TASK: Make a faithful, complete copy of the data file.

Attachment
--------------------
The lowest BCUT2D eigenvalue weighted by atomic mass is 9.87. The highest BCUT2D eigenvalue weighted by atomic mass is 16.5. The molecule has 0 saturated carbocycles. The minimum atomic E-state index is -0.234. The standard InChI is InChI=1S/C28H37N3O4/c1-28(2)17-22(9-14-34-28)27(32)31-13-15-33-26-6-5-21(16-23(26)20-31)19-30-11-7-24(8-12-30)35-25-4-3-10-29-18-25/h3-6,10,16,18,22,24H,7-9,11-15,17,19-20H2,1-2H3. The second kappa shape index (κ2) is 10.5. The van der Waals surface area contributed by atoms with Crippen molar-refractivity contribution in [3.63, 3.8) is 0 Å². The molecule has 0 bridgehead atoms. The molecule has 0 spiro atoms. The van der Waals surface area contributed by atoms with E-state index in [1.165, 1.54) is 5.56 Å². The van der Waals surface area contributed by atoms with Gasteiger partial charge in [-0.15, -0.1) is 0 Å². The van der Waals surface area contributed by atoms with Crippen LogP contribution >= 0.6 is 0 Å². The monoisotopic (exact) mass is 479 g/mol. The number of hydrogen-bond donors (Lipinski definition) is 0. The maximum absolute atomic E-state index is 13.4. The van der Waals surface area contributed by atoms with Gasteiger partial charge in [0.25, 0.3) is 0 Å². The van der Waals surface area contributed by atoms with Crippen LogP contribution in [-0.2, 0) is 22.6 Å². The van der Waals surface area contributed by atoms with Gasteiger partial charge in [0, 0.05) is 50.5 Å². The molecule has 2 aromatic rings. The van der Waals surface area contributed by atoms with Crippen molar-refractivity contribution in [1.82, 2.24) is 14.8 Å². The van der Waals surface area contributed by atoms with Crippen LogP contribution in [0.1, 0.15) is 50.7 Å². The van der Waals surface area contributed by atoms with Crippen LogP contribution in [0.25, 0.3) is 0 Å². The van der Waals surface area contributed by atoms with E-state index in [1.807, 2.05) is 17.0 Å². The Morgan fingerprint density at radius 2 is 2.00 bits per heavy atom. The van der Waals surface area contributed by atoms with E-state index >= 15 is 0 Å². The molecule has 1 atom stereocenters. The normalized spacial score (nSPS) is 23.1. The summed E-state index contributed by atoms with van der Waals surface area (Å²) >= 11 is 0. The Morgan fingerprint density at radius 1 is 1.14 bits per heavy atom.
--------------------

The lowest BCUT2D eigenvalue weighted by atomic mass is 9.87. The highest BCUT2D eigenvalue weighted by atomic mass is 16.5. The molecule has 0 saturated carbocycles. The minimum atomic E-state index is -0.234. The standard InChI is InChI=1S/C28H37N3O4/c1-28(2)17-22(9-14-34-28)27(32)31-13-15-33-26-6-5-21(16-23(26)20-31)19-30-11-7-24(8-12-30)35-25-4-3-10-29-18-25/h3-6,10,16,18,22,24H,7-9,11-15,17,19-20H2,1-2H3. The second kappa shape index (κ2) is 10.5. The van der Waals surface area contributed by atoms with Crippen molar-refractivity contribution in [3.63, 3.8) is 0 Å². The molecule has 0 bridgehead atoms. The molecule has 0 spiro atoms. The van der Waals surface area contributed by atoms with E-state index in [1.165, 1.54) is 5.56 Å². The van der Waals surface area contributed by atoms with Gasteiger partial charge in [-0.15, -0.1) is 0 Å². The van der Waals surface area contributed by atoms with Crippen LogP contribution >= 0.6 is 0 Å². The monoisotopic (exact) mass is 479 g/mol. The number of hydrogen-bond donors (Lipinski definition) is 0. The maximum absolute atomic E-state index is 13.4. The van der Waals surface area contributed by atoms with Gasteiger partial charge in [0.25, 0.3) is 0 Å². The van der Waals surface area contributed by atoms with Crippen LogP contribution in [-0.2, 0) is 22.6 Å². The van der Waals surface area contributed by atoms with Gasteiger partial charge in [0, 0.05) is 50.5 Å². The molecule has 2 aromatic rings. The van der Waals surface area contributed by atoms with Crippen molar-refractivity contribution in [1.82, 2.24) is 14.8 Å². The van der Waals surface area contributed by atoms with Crippen LogP contribution in [0.1, 0.15) is 50.7 Å². The van der Waals surface area contributed by atoms with Crippen LogP contribution in [0.25, 0.3) is 0 Å². The van der Waals surface area contributed by atoms with E-state index in [1.807, 2.05) is 17.0 Å². The Morgan fingerprint density at radius 2 is 2.00 bits per heavy atom. The van der Waals surface area contributed by atoms with E-state index >= 15 is 0 Å². The molecule has 1 atom stereocenters. The normalized spacial score (nSPS) is 23.1. The summed E-state index contributed by atoms with van der Waals surface area (Å²) >= 11 is 0. The Morgan fingerprint density at radius 1 is 1.14 bits per heavy atom.